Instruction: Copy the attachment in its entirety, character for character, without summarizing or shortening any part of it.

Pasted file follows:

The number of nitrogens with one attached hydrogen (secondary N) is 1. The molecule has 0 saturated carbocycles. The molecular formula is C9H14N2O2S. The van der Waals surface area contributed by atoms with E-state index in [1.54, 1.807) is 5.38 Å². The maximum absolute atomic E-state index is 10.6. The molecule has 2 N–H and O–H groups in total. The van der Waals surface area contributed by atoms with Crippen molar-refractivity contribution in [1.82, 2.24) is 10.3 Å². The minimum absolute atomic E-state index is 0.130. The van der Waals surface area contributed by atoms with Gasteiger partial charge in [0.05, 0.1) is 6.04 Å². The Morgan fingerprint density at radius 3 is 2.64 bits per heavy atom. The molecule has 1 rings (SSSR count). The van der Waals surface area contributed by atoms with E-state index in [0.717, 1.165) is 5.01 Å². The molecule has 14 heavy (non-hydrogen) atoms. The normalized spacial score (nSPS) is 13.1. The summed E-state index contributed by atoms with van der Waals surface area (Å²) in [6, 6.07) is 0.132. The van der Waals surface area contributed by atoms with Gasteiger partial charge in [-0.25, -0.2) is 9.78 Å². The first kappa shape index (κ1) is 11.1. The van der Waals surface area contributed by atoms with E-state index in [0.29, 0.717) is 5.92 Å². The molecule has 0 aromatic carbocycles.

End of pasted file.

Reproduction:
The number of nitrogens with one attached hydrogen (secondary N) is 1. The molecule has 0 saturated carbocycles. The molecular formula is C9H14N2O2S. The van der Waals surface area contributed by atoms with E-state index in [1.54, 1.807) is 5.38 Å². The maximum absolute atomic E-state index is 10.6. The molecule has 2 N–H and O–H groups in total. The van der Waals surface area contributed by atoms with Crippen molar-refractivity contribution in [1.82, 2.24) is 10.3 Å². The minimum absolute atomic E-state index is 0.130. The van der Waals surface area contributed by atoms with Gasteiger partial charge in [0.05, 0.1) is 6.04 Å². The Morgan fingerprint density at radius 3 is 2.64 bits per heavy atom. The molecule has 1 rings (SSSR count). The van der Waals surface area contributed by atoms with E-state index in [0.717, 1.165) is 5.01 Å². The molecule has 14 heavy (non-hydrogen) atoms. The normalized spacial score (nSPS) is 13.1. The summed E-state index contributed by atoms with van der Waals surface area (Å²) in [6, 6.07) is 0.132. The van der Waals surface area contributed by atoms with Gasteiger partial charge in [-0.25, -0.2) is 9.78 Å². The first kappa shape index (κ1) is 11.1. The van der Waals surface area contributed by atoms with E-state index in [0.29, 0.717) is 5.92 Å². The molecule has 0 aromatic carbocycles.